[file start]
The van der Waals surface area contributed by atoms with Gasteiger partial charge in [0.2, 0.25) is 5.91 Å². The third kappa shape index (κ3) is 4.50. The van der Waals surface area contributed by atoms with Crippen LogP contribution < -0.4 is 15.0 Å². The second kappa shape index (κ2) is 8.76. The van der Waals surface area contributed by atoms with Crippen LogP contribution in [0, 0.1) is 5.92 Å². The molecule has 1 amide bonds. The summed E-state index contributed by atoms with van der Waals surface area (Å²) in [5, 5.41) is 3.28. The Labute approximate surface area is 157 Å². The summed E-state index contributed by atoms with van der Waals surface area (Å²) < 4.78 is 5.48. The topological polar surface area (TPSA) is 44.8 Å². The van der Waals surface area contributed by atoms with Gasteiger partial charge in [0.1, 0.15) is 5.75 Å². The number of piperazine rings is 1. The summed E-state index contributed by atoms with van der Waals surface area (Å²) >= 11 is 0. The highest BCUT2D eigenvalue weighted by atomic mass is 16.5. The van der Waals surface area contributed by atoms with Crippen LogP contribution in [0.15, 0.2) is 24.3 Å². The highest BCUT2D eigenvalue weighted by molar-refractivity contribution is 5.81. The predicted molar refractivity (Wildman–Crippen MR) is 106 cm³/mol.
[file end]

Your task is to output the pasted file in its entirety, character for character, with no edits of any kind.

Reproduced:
The van der Waals surface area contributed by atoms with Gasteiger partial charge in [0.2, 0.25) is 5.91 Å². The third kappa shape index (κ3) is 4.50. The van der Waals surface area contributed by atoms with Crippen LogP contribution < -0.4 is 15.0 Å². The second kappa shape index (κ2) is 8.76. The van der Waals surface area contributed by atoms with Crippen LogP contribution in [0, 0.1) is 5.92 Å². The molecule has 1 amide bonds. The summed E-state index contributed by atoms with van der Waals surface area (Å²) in [5, 5.41) is 3.28. The Labute approximate surface area is 157 Å². The summed E-state index contributed by atoms with van der Waals surface area (Å²) < 4.78 is 5.48. The topological polar surface area (TPSA) is 44.8 Å². The van der Waals surface area contributed by atoms with Gasteiger partial charge in [0.1, 0.15) is 5.75 Å². The number of piperazine rings is 1. The summed E-state index contributed by atoms with van der Waals surface area (Å²) >= 11 is 0. The highest BCUT2D eigenvalue weighted by atomic mass is 16.5. The van der Waals surface area contributed by atoms with Crippen LogP contribution in [0.15, 0.2) is 24.3 Å². The highest BCUT2D eigenvalue weighted by molar-refractivity contribution is 5.81. The predicted molar refractivity (Wildman–Crippen MR) is 106 cm³/mol.